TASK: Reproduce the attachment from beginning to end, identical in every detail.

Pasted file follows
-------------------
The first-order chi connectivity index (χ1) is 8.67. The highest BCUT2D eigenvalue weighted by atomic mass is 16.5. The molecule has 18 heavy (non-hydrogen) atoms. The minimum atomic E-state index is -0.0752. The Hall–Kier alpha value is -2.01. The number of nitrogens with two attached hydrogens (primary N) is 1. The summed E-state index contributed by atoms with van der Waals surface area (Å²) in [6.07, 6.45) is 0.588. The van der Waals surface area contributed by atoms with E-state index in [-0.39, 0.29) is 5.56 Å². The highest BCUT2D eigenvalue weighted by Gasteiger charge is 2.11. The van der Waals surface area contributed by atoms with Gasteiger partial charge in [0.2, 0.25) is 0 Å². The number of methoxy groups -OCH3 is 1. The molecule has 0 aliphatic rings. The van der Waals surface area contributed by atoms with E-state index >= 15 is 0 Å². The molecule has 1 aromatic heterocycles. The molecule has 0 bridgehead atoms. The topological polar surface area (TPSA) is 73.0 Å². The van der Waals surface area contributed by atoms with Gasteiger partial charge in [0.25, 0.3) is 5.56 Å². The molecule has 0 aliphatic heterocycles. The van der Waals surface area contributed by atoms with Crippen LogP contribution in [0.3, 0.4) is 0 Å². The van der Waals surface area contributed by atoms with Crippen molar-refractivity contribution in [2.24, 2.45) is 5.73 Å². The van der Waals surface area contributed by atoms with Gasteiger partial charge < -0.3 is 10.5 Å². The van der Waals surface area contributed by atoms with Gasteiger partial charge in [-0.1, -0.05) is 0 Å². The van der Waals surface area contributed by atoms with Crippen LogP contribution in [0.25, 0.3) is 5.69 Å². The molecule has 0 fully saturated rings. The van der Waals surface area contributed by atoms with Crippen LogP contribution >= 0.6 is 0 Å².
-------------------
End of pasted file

The first-order chi connectivity index (χ1) is 8.67. The highest BCUT2D eigenvalue weighted by atomic mass is 16.5. The molecule has 18 heavy (non-hydrogen) atoms. The minimum atomic E-state index is -0.0752. The Hall–Kier alpha value is -2.01. The number of nitrogens with two attached hydrogens (primary N) is 1. The summed E-state index contributed by atoms with van der Waals surface area (Å²) in [6.07, 6.45) is 0.588. The van der Waals surface area contributed by atoms with E-state index in [-0.39, 0.29) is 5.56 Å². The highest BCUT2D eigenvalue weighted by Gasteiger charge is 2.11. The van der Waals surface area contributed by atoms with Gasteiger partial charge in [0.2, 0.25) is 0 Å². The number of methoxy groups -OCH3 is 1. The molecule has 0 aliphatic rings. The van der Waals surface area contributed by atoms with E-state index >= 15 is 0 Å². The molecule has 1 aromatic heterocycles. The molecule has 0 bridgehead atoms. The topological polar surface area (TPSA) is 73.0 Å². The van der Waals surface area contributed by atoms with Gasteiger partial charge in [0.25, 0.3) is 5.56 Å². The molecule has 0 aliphatic heterocycles. The van der Waals surface area contributed by atoms with Crippen LogP contribution in [0.3, 0.4) is 0 Å². The van der Waals surface area contributed by atoms with Crippen molar-refractivity contribution in [2.24, 2.45) is 5.73 Å². The van der Waals surface area contributed by atoms with Gasteiger partial charge < -0.3 is 10.5 Å². The van der Waals surface area contributed by atoms with Gasteiger partial charge in [-0.1, -0.05) is 0 Å². The van der Waals surface area contributed by atoms with Crippen LogP contribution in [0.25, 0.3) is 5.69 Å². The molecule has 0 fully saturated rings. The van der Waals surface area contributed by atoms with Crippen LogP contribution >= 0.6 is 0 Å².